Four Tips for Writing Clear, Accurate Product Requirements to Ensure Quality

Photo of colorful book stack with bookmarks and labels with REQUIREMENTS conceptual words

I recently installed a GPS tracker on my smartphone to bring on bicycling trips. While I don’t need GPS to find my way on my bike, I do find value in seeing the “trail” I ended up making to get where I was going. My tendency to want to review the path I was on comes from a realization that the path we take and the path we planned to take, can be somewhat different. That even a relatively straight path can have some unexpected turns.

Software engineering is surprisingly similar. All the effort that might go into leading a new development project in an intended direction may miss some of your projected turns. Or, since great ideas can strike at any time, you may decide to intentionally switch course somewhere along the way. In a fast-paced, innovative development environment, this is not a problem — provided there is some record of your meandering trail. In software development, our maps, so to speak, are those resources generally referred to as “the requirements”.

SIDEBAR: [We should acknowledge that not everyone works from an actual requirements document. In Agile development environments, requirements may be spelled out in general terms in a short document, but they are always more thoroughly described in the Acceptance Criteria of their User Stories. For this discussion, I am considering any resource that prescribes how an application should work as “the requirements” of the application. ]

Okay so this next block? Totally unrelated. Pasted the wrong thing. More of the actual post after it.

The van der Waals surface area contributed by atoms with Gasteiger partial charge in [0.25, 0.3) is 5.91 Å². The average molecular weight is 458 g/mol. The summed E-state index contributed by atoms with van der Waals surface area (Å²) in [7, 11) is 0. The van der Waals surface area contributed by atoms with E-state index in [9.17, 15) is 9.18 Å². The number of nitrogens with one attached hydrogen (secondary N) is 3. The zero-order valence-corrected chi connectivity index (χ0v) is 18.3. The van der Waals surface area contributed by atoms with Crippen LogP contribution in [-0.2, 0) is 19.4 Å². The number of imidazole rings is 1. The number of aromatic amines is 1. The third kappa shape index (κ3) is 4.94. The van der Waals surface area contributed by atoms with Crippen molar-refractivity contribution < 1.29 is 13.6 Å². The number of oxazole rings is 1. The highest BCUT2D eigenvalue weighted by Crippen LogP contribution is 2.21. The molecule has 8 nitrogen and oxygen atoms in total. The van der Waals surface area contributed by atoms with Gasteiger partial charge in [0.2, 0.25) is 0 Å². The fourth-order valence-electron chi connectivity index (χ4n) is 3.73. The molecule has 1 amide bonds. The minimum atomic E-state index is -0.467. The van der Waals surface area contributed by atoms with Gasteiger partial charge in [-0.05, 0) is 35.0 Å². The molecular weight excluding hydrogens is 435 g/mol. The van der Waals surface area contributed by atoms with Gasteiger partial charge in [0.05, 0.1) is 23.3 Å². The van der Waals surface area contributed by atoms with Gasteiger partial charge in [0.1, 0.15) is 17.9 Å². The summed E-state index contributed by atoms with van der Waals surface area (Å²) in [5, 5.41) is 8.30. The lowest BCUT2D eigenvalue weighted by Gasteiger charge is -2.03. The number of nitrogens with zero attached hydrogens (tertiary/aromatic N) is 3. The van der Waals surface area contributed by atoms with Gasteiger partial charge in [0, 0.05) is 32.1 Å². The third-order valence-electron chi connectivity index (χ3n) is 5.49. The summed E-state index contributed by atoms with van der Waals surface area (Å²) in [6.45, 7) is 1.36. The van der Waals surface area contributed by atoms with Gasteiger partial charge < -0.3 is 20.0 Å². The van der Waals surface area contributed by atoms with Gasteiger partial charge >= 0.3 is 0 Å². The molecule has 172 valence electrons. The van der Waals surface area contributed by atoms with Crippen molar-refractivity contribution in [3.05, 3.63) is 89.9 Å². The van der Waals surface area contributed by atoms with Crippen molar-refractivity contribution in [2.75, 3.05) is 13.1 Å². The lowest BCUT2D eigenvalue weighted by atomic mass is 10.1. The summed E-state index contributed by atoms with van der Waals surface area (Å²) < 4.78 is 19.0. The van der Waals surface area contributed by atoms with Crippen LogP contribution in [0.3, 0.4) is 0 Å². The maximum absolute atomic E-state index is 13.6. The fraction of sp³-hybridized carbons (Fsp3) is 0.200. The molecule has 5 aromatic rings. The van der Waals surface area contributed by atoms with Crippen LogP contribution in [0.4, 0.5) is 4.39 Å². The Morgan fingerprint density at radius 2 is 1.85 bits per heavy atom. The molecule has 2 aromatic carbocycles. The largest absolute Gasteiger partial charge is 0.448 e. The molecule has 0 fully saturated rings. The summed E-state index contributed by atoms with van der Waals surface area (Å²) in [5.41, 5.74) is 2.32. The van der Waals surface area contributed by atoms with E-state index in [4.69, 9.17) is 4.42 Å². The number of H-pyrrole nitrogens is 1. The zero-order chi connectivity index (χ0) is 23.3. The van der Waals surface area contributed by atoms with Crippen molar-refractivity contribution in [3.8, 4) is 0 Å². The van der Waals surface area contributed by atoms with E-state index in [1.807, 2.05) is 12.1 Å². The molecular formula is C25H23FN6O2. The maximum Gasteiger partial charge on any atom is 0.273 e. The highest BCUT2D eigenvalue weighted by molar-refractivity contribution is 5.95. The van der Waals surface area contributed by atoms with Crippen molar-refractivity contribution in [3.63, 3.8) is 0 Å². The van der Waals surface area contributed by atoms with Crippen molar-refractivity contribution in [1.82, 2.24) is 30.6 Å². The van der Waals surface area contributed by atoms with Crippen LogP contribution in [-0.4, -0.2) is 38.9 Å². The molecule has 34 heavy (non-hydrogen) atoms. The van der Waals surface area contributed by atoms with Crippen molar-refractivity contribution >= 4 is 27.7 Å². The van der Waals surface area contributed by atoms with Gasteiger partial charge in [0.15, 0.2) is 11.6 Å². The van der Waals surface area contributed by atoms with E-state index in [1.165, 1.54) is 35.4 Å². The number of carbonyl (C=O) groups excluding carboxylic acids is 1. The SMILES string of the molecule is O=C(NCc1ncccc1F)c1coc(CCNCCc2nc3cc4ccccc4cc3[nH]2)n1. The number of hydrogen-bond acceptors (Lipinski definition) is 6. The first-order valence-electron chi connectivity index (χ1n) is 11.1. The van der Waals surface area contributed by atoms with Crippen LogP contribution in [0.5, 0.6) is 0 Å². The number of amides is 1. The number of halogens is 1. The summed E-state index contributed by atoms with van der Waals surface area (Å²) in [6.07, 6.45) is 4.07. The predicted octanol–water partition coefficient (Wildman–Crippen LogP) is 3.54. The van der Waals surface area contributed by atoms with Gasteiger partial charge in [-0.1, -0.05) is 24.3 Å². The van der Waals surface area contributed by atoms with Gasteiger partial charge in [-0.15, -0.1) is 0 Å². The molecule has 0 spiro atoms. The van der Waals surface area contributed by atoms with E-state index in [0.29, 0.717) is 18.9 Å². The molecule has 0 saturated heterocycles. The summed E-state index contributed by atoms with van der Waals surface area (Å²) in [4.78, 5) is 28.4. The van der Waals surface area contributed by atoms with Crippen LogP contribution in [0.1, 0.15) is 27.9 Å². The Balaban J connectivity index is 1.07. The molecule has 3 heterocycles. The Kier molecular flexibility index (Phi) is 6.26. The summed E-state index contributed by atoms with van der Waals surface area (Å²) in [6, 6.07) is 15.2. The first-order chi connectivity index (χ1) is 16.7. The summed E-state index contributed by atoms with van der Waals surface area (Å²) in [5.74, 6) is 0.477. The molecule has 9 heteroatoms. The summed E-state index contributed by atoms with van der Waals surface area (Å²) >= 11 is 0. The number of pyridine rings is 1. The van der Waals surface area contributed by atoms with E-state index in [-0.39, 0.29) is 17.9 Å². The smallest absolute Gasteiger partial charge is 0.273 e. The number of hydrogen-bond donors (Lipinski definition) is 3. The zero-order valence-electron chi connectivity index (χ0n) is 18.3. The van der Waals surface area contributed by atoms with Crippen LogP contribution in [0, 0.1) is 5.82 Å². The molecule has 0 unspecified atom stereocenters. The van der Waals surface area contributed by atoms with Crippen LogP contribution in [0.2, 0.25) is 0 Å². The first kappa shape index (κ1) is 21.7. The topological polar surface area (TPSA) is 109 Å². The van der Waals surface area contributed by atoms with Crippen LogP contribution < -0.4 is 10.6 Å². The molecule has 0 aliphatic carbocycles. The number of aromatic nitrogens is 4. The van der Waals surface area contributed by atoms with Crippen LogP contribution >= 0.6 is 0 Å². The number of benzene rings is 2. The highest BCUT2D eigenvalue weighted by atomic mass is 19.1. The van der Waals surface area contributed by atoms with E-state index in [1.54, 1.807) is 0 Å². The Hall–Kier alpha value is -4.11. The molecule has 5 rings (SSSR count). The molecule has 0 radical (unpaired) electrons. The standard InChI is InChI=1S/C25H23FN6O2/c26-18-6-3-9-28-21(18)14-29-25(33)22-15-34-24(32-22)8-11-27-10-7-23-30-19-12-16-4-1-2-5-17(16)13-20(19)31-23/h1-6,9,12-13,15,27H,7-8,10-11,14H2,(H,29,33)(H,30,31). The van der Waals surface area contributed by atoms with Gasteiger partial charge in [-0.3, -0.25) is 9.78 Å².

However, software product requirements are not just for directing development, they form the foundation of reliable quality assurance testing. In fact, no reliable test of an application can even be created unless there is a specific requirement to base the test upon. Therefore, how requirements are written is vital to quality. Consider these four important tips when writing useful requirements.

Tip 1: Center each requirement on user actions AND the desired result.

When QA plans their testing, they will create a test plan. At the heart of a test plan, are test cases. A test case, in the most general terms, is a statement where specific actions are taken by a user (even if that user is an automated program) that lead to specific and measurable results. Each test case is exactly one set of specific actions and their corresponding results. Therefore, if either of these components, the actions or results, cannot be determined by simply consulting product requirements, QA’s work will be inconsistent and unreliable.

Tip 2: Be as specific as possible.

Let’s analyze an example. Imagine you are working on a project where an application is allowing users to search a database of articles pertaining to various medical conditions. The hope is that users would be able to enter symptoms they are experiencing and retrieve articles relevant to their conditions. Imagine, therefore, that the requirements documentation, in whatever form it comes, states “users will be allowed to search for articles related to various medical conditions.” One must realize that while the above statement might be useful in an outline of desired features to be included in the application, it would not enable QA to create any valid testing of this feature.

Why? There are just too many unanswered questions. The first being, “how does the user perform the search?”. Even if we assume that a text input and some button to begin the search is provided, there is not enough to specify that a certain action taken by the user will lead to a measurable result.